Lone Star ReviewsMichelle Newby, NBCC,

Contributing Editor

In honor of Willie Nelson's annual Fourth of July Picnic, which will take place this year on Sat., July 4, at the Circuit of the Americas' Austin360 Amphitheater, we’re featuring writer Rod Davis’s take on why we like Willie—and why his life story matters.


Willie Nelson, with David Ritz

It’s a Long Story: My Life

400 pgs., 978-0-316-40355-9, $30.00 hardcover (also available in audiobook and other formats)

May 5, 2015

Willie Nelson’s new memoir is out. You’ll buy It’s a Long Story: My Life without any elaboration from me. Because Willie. Because the red-headed stranger has actually been our friend for years.

So let’s get straightaway to the bullets that emerge from this latest of many books about his life, music, and philosophies. He doesn’t say so, but we all know that Willie Nelson is the closest thing to a Texas icon we’ve had since Davy Crockett—both of whom wisely fled Tennessee for Texas. Davy had a storied if truncated career here, but Willie blew the roof off. While his songwriting speaks for itself, through the narrative of his memory we get a real sense of this citizen-musician’s larger impact.


Texas ReadsGlenn Dromgoole

>> archiveTwelve Texas novels for your summer reading list

Okay, it’s warm and sunny, the days start early and end late, TV is in reruns, you can cook hamburgers outside only so many times, and it’s still a couple of months until the first football kickoff. How about some summer reading? Settle in with a good Texas novel. Head for the beach or the mountains or stay home in the air-conditioning.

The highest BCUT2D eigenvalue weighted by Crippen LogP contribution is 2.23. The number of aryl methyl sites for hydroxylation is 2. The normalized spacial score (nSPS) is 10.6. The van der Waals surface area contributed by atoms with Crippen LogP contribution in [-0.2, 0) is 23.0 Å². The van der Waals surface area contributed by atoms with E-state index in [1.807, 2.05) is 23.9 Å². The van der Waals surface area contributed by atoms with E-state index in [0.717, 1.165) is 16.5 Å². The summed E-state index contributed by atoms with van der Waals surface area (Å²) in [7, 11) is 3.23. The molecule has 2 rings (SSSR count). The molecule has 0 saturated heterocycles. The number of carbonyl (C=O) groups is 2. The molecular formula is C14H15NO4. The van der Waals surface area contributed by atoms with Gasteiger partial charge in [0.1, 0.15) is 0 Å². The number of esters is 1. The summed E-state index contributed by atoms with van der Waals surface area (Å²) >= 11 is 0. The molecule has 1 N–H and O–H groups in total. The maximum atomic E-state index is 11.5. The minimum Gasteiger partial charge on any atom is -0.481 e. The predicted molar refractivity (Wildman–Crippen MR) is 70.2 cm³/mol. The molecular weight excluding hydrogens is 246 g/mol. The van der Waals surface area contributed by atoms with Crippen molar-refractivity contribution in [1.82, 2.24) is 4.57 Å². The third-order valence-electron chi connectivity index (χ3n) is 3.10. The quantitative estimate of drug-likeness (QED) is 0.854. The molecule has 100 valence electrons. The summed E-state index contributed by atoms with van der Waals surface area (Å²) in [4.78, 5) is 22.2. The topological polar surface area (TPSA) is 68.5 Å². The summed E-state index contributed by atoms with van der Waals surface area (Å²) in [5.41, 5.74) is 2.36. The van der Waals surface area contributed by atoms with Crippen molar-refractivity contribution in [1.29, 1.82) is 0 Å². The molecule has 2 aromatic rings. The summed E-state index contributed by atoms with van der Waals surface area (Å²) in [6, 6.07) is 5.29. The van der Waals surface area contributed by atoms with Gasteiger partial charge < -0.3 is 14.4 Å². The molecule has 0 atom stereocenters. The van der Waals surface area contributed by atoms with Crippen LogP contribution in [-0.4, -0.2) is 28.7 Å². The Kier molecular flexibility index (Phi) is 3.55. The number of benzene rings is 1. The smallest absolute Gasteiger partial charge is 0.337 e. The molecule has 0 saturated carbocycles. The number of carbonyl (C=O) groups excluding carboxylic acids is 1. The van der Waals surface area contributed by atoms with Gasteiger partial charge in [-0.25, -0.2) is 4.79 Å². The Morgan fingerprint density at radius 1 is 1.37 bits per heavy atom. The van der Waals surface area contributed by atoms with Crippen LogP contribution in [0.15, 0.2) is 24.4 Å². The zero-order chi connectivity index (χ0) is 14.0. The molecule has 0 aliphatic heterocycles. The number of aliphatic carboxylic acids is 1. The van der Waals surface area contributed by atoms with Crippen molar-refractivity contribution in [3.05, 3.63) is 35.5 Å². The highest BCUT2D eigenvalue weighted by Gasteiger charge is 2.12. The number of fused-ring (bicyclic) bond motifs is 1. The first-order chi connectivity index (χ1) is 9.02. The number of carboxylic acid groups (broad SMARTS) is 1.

“But I’m not into fiction!” you say.

Well, check out these Texas storytellers. Here are a dozen tales I’ve read this year that might open your mind, engage your imagination, broaden your literary horizons, and most of all provide you with several hours of good reading.

Death, Taxes, and Cheap Sunglasses is Diane Kelly’s eighth novel featuring Dallas IRS agent Holloway, who always manages to find herself in hot water as she ferrets out tax cheats.

The Outcasts by Kathleen Kent, a western set in Texas after the Civil War, involves a young Texas state policeman, a ruthless killer, a wily prostitute, and rumors of buried treasure.

The Big Drift by Patrick Dearen is a Spur Award–winning fictional account of the disastrous blizzard in 1884 and the ensuing cattle roundup the next spring.

Ransom Island by Miles Arceneaux is a wacky murder mystery set on the Texas Gulf Coast in 1953, with Galveston gangsters, beer joint characters, and a crazy beach hermit spicing up the action.

Migratory Animals, an acclaimed first novel by Mary Helen Specht, concerns young professionals having to deal with real life financial, medical, family, romantic, and career challenges.

The Same Sky by Amanda Eyre Ward is told from two viewpoints: that of a Honduras girl who longs to join her mother in the U.S., and that of a childless couple who own the most popular barbecue restaurant in Austin.

The Boys of the Dixie Pig a medical thriller by Stacy Childs, revolves around five men who were best friends as boys in Abilene getting together for a reunion forty years later that will drastically change their lives.

Every Common Sight by Tim Madigan features an aging World War II veteran and a young mother, both of whom bear dark secrets they have been unable to share.

The Trailer Park Princess and the Middle Finger of Fate, a comic mystery by Kim Hunt Harris, blends humor, murder, friendship, and faith into the mix.

One True Heart by Jodi Thomas is the ninth (and last for a while) in her series set in fictional Harmony, Texas. Thomas thinks it is “the funniest book I’ve ever written.”

A Ride Home by Pamela Howell finds two college students literally fighting for their lives in far West Texas, in the middle of nowhere.

Dear Hank Williams by Kimberly Willis Holt is set in 1948. An eleven-year-old girl picks the up-and-coming country singer (Hank Sr.) to be her pen pal.

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Glenn Dromgoole is co-author of 101 Essential Texas Books. Contact him at g.dromgoole@suddenlink.net.

>> Check out his previous Texas Reads columns in Lone Star Lit